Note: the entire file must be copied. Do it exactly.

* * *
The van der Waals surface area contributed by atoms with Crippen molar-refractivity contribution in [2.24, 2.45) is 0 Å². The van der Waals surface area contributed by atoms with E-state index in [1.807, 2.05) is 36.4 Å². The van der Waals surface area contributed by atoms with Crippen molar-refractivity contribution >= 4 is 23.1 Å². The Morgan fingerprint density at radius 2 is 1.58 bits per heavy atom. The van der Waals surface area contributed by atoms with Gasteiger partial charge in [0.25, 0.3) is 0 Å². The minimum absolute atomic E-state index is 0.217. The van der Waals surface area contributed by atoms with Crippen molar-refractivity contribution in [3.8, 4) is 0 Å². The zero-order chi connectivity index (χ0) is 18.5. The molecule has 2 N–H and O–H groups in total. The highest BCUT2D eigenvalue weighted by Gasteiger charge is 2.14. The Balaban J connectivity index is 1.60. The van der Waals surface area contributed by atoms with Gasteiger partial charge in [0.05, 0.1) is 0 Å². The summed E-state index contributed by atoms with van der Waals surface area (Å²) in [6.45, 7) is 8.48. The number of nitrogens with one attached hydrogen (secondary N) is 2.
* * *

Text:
The van der Waals surface area contributed by atoms with Crippen molar-refractivity contribution in [2.24, 2.45) is 0 Å². The van der Waals surface area contributed by atoms with E-state index in [1.807, 2.05) is 36.4 Å². The van der Waals surface area contributed by atoms with Crippen molar-refractivity contribution >= 4 is 23.1 Å². The Morgan fingerprint density at radius 2 is 1.58 bits per heavy atom. The van der Waals surface area contributed by atoms with Gasteiger partial charge in [0.25, 0.3) is 0 Å². The minimum absolute atomic E-state index is 0.217. The van der Waals surface area contributed by atoms with Crippen molar-refractivity contribution in [3.8, 4) is 0 Å². The zero-order chi connectivity index (χ0) is 18.5. The molecule has 2 N–H and O–H groups in total. The highest BCUT2D eigenvalue weighted by Gasteiger charge is 2.14. The Balaban J connectivity index is 1.60. The van der Waals surface area contributed by atoms with Gasteiger partial charge in [0.05, 0.1) is 0 Å². The summed E-state index contributed by atoms with van der Waals surface area (Å²) in [6.45, 7) is 8.48. The number of nitrogens with one attached hydrogen (secondary N) is 2.